Kumar Jensen, Sustainability Coordinator for the City of Evanston, credits a partnership facilitated by the Thriving Earth Exchange with speeding the funding allocation process along. Lack of expertise and staff time had hindered the City’s initial efforts to determine how to use the funds. TEX helped Jensen tap the technical assistance of Gajan (Gaj) Sivandran, PhD, Clinical Assistant Professor in Engineering Science at Loyola University Chicago, to understand the community’s needs for monitoring and potentially mitigation. In addition, Mark Potosnak, PhD, Associate Professor​ of Environmental Science and Studies at DePaul University, volunteered to lend his expertise with air quality sensors.

“I am quite confident that, without having engaged with TEX and working with Gaj, getting to this point would have been much harder than it already was,” said Jensen. “His expertise and ability to work alongside community members and respond to their concerns during the planning phase are what helped build confidence in his recommendations, which allowed staff to develop a budget that City Council has now approved.”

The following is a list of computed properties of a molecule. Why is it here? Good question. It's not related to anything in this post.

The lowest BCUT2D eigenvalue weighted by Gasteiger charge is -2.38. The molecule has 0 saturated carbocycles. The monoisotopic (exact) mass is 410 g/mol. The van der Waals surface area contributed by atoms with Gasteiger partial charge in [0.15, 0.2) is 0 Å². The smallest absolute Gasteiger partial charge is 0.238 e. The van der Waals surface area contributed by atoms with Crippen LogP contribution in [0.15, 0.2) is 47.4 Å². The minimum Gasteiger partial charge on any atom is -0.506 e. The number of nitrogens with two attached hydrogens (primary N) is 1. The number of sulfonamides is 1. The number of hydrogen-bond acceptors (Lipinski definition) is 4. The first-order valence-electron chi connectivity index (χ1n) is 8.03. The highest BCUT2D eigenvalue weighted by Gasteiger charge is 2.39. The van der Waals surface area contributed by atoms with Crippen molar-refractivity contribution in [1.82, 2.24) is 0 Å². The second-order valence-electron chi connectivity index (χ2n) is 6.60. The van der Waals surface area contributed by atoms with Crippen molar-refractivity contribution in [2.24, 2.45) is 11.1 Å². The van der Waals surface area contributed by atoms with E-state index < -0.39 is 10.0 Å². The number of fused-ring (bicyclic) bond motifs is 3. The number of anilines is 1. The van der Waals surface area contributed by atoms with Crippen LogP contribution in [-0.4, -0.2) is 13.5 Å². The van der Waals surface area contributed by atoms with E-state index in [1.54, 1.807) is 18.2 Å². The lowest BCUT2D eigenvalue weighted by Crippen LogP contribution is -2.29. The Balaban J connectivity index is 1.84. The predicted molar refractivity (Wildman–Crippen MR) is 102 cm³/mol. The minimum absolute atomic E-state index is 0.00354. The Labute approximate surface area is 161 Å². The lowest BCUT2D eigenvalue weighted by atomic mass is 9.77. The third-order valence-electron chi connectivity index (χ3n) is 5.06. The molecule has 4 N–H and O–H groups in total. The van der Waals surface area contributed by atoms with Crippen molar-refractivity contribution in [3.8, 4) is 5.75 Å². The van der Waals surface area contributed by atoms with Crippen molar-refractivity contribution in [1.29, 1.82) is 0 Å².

Evanston prepares for public meeting to discuss air quality monitoring

Evanston’s Sensor Deployment Budget Gets Preliminary Approval

All updates for this project

Project Team

Community Lead

Kumar Jensen, Environmental Project Coordinator, serves as one half of the City of Evanston’s Office of Sustainability. His work revolves around a few primary projects including habitat restoration, forestry education, solid waste contracting, waste reduction, broad community engagement implementing the City’s energy and water benchmarking ordinance. Kumar has a B.A. in Environmental Studies from Earlham College, Richmond, IN and recently achieved ISSP-SA certification.

Scientific Lead

Dr. Gajan (Gaj) Sivandran is Clinical Assistant Professor in Engineering Science at Loyola University Chicago. Gaj has been engaged with community science work through Engineers without Borders (EWB) and the International Federation of the Red Cross and Red Crescent Societies (IFRC). He has a PhD in Civil and Environmental Engineering from Massachusetts Institute of Technology, and both Bachelor of Engineering (Environmental) and a Bachelor of Commerce (Corporate Finance and Accounting) from the University of Western Australia, Perth, Australia (1998-2003).